Q: What do you think is the single greatest impact nanotechnology has had on the world thus far?
Gogotsi: The whole electronic industry has been strongly affected by nanotechnology, but magnetic data storage is probably the most noticeable success of nanotechnology that we all have been experiencing. Magnetic crystals in the nanometer range allow a much denser packing of information on the hard drives of our computers. As a result, computers, iPods and other electronic devices could store movies, music and huge amount of data. But now we are moving to different data storage solutions. It is difficult to overestimate the effect of modern electronic devices on our lives and it will only grow with development of wearable Internet and Internet of Things.
Q: Over the past decade, nanotechnology has moved out of the lab and is making a real impact in society. Have you worked on any efforts that helped to commercialize nanotechnology and resulted in new products or processes?
Gogotsi: Yes, we have licensed the technology of nanostructured carbon coating to a company making dynamic seals to prevent failure of those. A large number of MXene patents from Drexel have been acquired by a leading Japanese manufacturer of electronics. The company has scaled up the manufacturing and is developing a line of products with MXenes. In some case, such as carbide-derived carbons and supercapacitor electrodes, our patents were not used directly, but the basic science that we developed enabled companies to greatly improve their products.
Q: Did your university training help you in your nanotechnology work?
Gogotsi: To a certain extent. It provided me with the basic knowledge of materials science, chemistry and physics. I mastered some experimental skills, which are still useful. However, we live in a quickly changing world. We use tools today that were not available when I was a student more than 30 years ago. Nanotechnology emerged after I graduated from the college and obtained all my degrees. The most important is to learn the fundamentals and develop a habit to study independently. A true scientist always continues to learn new things.
Q: Do you have a mentor? Did you in your college years?
Gogotsi: I guess I’m too old to have a mentor now 🙂 However, I I learned a lot from my former department head and dean, Professor Selcuk Guceri, when I was a junior faculty and was starting my academic career. I had a senior colleague, Professor Jack Fischer, who worked across the street at the University of Pennsylvania, whose opinion I respected very much and whom I asked for an advice whenever I had to make an important decision. Professor Victor Morozov acted as a mentor for me in my college years. In my pre-college years, my instructor in the Chemistry Club, Sergey Mikhalovsky, was my mentor, and we still are in frequent contact and even collaborated on a research project. In general, we are always surrounded by people who are wise and experienced, and we should not be afraid to ask for an advice. Having a good mentor in the beginning of someone’s career is very important. I’m trying to be a good mentor to my students and post-docs.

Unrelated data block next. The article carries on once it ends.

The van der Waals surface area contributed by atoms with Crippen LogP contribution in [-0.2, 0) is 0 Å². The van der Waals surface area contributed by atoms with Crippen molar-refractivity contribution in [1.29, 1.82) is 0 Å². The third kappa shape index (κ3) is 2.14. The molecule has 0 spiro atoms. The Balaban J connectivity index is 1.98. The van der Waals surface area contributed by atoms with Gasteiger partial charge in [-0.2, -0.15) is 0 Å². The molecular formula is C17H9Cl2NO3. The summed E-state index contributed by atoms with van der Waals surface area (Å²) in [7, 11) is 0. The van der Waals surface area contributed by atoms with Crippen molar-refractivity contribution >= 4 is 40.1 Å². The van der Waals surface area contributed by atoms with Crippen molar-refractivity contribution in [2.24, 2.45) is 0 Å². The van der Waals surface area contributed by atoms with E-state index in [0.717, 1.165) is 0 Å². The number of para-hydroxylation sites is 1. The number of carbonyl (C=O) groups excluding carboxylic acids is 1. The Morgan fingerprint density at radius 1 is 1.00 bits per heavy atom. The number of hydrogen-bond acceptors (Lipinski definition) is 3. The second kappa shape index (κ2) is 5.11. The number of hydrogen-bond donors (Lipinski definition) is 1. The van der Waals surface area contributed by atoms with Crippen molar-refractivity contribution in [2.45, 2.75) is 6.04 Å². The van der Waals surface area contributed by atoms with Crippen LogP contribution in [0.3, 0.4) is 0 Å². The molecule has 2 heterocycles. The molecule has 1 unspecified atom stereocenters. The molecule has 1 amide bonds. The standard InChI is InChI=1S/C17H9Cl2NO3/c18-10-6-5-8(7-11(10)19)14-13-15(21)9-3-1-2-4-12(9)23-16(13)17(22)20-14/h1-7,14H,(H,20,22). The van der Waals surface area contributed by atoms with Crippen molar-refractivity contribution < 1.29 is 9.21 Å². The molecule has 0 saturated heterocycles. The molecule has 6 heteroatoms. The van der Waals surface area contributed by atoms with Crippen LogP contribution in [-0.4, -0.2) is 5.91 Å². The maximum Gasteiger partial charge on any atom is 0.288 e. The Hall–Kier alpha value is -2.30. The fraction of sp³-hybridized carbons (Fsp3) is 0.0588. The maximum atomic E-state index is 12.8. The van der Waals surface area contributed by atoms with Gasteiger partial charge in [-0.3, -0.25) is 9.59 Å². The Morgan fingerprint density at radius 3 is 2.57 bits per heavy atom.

Q: If you had to do it all over again, would you still focus on nanotechnology applications?
Gogotsi: Yes, I would. I’m still fascinated with the opportunities that nanotechnology opens to us. When I started to work on nanotechnology, that was the beginning of the era. Nanotechnology has penetrated many fields now, but the major impact is in the future, when we learn how to build a much larger variety of materials and devices with the desired unique properties using nanoscale building blocks.
Q: If a high school or college student was interested in nanotechnology, what advice would you give them to help prepare take on those roles?
Gogotsi: Study math, chemistry and physics. Read science fiction and think about how to make it real.
Q: What other advice do you have for pre-university students?
Gogotsi: Think about your potential and determine what kind of subject you like and what kind of job you would enjoy having. If you do something you like, you’ll have success and enjoy your life. Study foreign languages and try to understand other cultures – you live in a big world and you must be integrated into the world culture. Both science and business don’t know borders.